Corkscrew's staff is on "orchid watch" and updates the Sanctuary website and Facebook page on a regular basis with ghost orchid news. See the ghost orchid page on our website.

Bee Swarm Orchid


**All orchids were photographed in the field where they grew, and none were damaged by my photography.
Volunteer Opportunities
We are looking for volunteers to serve as guides and interpreters on our 2.25 mile boardwalk. The commitment is a minimum of one four-hour day per week between 11:30 a.m. and 6 p.m. totaling 60 hours per year. Corkscrew provides training for new volunteers, and ongoing learning opportunities. Volunteers use Audubon's conservation message and information about local flora, fauna and habitat to enrich and expand the visitor experience at Corkscrew. They engage visitors through interpretation along the boardwalk, helping them sense things that they might otherwise miss, enrich and expand the visitor experience, encourage questions and help to patrol and enforce Sanctuary rules and boardwalk safety. For more information please contact Amy Kessler at 239-348-9151 ext. 111 or go to Corkscrew.Audubon.org and click on the Learn & Explore tab for information on all volunteer opportunities.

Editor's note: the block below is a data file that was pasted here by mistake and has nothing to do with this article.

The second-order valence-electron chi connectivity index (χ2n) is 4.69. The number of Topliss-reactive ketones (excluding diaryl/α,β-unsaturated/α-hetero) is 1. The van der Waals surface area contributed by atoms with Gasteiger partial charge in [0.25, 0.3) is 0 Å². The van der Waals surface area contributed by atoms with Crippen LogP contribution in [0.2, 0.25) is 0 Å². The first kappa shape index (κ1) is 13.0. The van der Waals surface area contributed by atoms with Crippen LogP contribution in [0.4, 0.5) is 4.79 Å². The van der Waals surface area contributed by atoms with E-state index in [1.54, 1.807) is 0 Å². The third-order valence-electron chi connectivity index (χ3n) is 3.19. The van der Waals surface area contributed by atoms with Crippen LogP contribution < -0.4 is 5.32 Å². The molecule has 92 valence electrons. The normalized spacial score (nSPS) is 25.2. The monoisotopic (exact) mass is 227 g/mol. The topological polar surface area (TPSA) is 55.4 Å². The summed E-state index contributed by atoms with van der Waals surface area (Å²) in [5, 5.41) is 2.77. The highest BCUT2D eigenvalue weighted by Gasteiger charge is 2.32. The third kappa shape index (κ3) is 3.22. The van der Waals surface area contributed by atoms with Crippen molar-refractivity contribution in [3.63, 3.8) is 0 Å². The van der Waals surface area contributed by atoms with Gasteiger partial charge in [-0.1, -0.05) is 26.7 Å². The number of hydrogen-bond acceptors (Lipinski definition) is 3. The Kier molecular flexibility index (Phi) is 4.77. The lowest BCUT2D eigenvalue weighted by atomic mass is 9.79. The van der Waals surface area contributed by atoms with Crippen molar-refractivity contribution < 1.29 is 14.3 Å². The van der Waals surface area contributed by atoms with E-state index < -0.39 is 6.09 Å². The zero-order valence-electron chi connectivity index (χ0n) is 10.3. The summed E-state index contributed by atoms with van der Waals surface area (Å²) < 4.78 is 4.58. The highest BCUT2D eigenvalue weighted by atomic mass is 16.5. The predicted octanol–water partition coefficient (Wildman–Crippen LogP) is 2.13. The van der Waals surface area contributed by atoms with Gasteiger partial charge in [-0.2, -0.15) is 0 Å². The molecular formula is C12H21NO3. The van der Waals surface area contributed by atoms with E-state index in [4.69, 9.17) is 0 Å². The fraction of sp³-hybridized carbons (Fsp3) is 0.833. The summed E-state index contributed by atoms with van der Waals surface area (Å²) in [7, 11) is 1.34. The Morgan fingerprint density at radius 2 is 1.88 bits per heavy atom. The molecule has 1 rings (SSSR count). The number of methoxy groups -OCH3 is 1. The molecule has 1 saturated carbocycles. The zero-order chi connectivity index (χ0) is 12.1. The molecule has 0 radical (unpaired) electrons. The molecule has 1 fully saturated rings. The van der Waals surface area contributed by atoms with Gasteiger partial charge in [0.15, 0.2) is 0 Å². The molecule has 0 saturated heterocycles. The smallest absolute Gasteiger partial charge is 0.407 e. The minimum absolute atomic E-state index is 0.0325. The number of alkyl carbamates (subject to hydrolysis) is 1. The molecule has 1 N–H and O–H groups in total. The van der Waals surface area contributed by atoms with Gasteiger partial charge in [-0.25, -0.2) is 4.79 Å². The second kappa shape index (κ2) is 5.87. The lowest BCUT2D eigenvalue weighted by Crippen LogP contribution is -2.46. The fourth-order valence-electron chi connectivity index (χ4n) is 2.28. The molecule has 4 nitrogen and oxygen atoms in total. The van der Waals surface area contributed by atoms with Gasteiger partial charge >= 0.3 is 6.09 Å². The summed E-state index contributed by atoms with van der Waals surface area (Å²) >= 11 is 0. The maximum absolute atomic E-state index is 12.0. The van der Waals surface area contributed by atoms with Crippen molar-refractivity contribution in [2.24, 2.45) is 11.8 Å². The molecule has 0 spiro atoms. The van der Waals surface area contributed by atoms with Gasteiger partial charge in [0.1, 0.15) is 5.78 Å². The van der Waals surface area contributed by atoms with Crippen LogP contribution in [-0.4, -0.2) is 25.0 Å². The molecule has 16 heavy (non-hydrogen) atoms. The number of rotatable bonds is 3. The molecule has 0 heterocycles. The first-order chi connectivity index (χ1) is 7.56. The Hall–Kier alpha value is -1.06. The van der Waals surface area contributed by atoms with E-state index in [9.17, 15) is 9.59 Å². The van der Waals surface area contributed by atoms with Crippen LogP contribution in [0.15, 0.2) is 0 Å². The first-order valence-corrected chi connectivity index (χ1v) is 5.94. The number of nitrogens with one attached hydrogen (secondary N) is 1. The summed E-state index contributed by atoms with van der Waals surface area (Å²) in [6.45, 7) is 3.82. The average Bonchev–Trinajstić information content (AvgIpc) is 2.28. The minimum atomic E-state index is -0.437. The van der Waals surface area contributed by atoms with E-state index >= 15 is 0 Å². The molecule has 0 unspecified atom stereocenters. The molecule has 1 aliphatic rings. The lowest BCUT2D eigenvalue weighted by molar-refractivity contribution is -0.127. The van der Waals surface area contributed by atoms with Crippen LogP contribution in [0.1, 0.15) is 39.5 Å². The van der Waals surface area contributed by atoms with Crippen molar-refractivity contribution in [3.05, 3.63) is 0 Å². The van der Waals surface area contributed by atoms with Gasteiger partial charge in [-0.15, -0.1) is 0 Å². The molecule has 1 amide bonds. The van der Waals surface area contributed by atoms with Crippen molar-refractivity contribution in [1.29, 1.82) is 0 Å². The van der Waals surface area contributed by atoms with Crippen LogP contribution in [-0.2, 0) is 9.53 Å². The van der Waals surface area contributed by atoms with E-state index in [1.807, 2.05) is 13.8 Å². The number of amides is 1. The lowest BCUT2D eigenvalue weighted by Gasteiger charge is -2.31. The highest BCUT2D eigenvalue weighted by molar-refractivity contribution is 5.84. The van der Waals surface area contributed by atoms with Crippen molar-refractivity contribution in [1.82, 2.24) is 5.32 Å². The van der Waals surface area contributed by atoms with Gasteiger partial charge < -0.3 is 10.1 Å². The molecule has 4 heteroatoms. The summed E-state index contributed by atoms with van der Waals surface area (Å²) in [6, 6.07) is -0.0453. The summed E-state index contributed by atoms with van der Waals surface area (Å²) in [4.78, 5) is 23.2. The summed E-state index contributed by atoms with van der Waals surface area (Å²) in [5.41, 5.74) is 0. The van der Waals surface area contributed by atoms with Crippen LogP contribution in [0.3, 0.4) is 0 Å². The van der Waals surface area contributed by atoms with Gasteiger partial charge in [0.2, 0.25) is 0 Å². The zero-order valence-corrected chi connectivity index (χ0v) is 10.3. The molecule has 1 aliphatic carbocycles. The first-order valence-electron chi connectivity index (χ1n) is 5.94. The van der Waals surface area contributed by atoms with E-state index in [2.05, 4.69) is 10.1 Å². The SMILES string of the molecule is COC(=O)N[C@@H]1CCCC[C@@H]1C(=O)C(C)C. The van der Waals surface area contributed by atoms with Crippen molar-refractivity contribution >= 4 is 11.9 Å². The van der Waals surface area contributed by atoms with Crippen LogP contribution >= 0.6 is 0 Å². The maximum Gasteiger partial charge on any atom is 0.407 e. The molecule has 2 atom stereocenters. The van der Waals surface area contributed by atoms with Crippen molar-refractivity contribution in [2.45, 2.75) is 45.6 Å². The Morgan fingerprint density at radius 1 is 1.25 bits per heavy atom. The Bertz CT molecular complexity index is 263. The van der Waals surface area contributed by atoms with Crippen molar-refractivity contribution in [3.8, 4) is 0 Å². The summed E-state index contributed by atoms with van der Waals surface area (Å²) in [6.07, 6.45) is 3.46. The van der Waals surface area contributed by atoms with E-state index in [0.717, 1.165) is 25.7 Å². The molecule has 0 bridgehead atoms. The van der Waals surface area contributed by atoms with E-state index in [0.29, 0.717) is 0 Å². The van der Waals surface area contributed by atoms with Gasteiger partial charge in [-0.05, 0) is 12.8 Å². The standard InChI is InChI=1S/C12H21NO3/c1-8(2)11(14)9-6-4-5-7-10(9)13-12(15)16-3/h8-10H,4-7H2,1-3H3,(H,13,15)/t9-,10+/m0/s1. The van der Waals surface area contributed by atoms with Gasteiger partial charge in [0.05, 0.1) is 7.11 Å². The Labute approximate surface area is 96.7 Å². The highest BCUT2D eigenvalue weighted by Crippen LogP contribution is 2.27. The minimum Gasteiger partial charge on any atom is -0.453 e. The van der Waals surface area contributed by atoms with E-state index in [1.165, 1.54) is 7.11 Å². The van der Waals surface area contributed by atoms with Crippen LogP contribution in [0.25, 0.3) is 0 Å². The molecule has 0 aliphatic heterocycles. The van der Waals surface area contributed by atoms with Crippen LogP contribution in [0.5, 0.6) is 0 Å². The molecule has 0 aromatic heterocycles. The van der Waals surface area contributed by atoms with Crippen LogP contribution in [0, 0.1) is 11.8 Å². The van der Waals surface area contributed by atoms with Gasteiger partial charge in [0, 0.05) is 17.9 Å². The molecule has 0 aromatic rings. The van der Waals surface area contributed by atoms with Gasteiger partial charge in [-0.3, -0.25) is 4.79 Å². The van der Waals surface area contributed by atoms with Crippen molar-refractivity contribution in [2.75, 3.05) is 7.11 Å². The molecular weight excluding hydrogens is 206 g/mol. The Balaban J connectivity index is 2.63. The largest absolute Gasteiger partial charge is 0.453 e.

Corkscrew Mission
To protect the natural resources of Corkscrew Swamp Sanctuary, its surrounding watershed and the greater Everglades through land management, science, education, restoration and public policy advocacy for the benefit of birds, other wildlife and people.


About the Sanctuary

Corkscrew Swamp Sanctuary comprises nearly 13,000 acres of fragile land owned and protected by the National Audubon Society since 1954. It is Southwest Florida's premier outdoor environmental learning center, with a 2.25 mile meandering boardwalk traversing three major habitats, and a visitor center that features a nature store, tea room, theatre with a running show about the region's environmental history and challenges, and classrooms for students and private events. It is located in the heart of the western Everglades, just northeast of Naples, 15 miles from I-75 on Immokalee Road (Exit 111). Hours are 7 a.m. to 5:30 p.m. year-round. Entrance fees cover two consecutive days of admission and are $12 per adult; $6 for college students with ID; $4 for children six to 18 years old, and free for children under six. National Audubon Society members who present their ID card are offered a 50% discount of $6 for two consecutive days' admission.